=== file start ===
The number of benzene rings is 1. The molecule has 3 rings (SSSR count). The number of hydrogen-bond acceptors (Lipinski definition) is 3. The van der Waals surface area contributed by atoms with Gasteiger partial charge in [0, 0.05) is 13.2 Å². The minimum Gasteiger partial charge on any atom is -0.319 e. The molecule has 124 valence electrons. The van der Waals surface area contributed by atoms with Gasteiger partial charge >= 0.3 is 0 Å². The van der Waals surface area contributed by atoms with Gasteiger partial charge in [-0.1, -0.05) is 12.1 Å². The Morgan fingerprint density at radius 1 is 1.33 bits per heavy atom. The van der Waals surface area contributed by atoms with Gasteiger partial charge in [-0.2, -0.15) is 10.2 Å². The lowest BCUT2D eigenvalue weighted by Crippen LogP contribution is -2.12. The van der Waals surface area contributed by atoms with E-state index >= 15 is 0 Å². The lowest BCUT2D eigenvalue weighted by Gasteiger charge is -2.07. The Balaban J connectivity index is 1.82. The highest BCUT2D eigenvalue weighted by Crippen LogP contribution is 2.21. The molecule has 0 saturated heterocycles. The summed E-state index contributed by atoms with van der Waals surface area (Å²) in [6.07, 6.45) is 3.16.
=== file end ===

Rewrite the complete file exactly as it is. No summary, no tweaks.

The number of benzene rings is 1. The molecule has 3 rings (SSSR count). The number of hydrogen-bond acceptors (Lipinski definition) is 3. The van der Waals surface area contributed by atoms with Gasteiger partial charge in [0, 0.05) is 13.2 Å². The minimum Gasteiger partial charge on any atom is -0.319 e. The molecule has 124 valence electrons. The van der Waals surface area contributed by atoms with Gasteiger partial charge >= 0.3 is 0 Å². The van der Waals surface area contributed by atoms with Gasteiger partial charge in [-0.1, -0.05) is 12.1 Å². The Morgan fingerprint density at radius 1 is 1.33 bits per heavy atom. The van der Waals surface area contributed by atoms with Gasteiger partial charge in [-0.2, -0.15) is 10.2 Å². The lowest BCUT2D eigenvalue weighted by Crippen LogP contribution is -2.12. The van der Waals surface area contributed by atoms with E-state index >= 15 is 0 Å². The lowest BCUT2D eigenvalue weighted by Gasteiger charge is -2.07. The Balaban J connectivity index is 1.82. The highest BCUT2D eigenvalue weighted by Crippen LogP contribution is 2.21. The molecule has 0 saturated heterocycles. The summed E-state index contributed by atoms with van der Waals surface area (Å²) in [6.07, 6.45) is 3.16.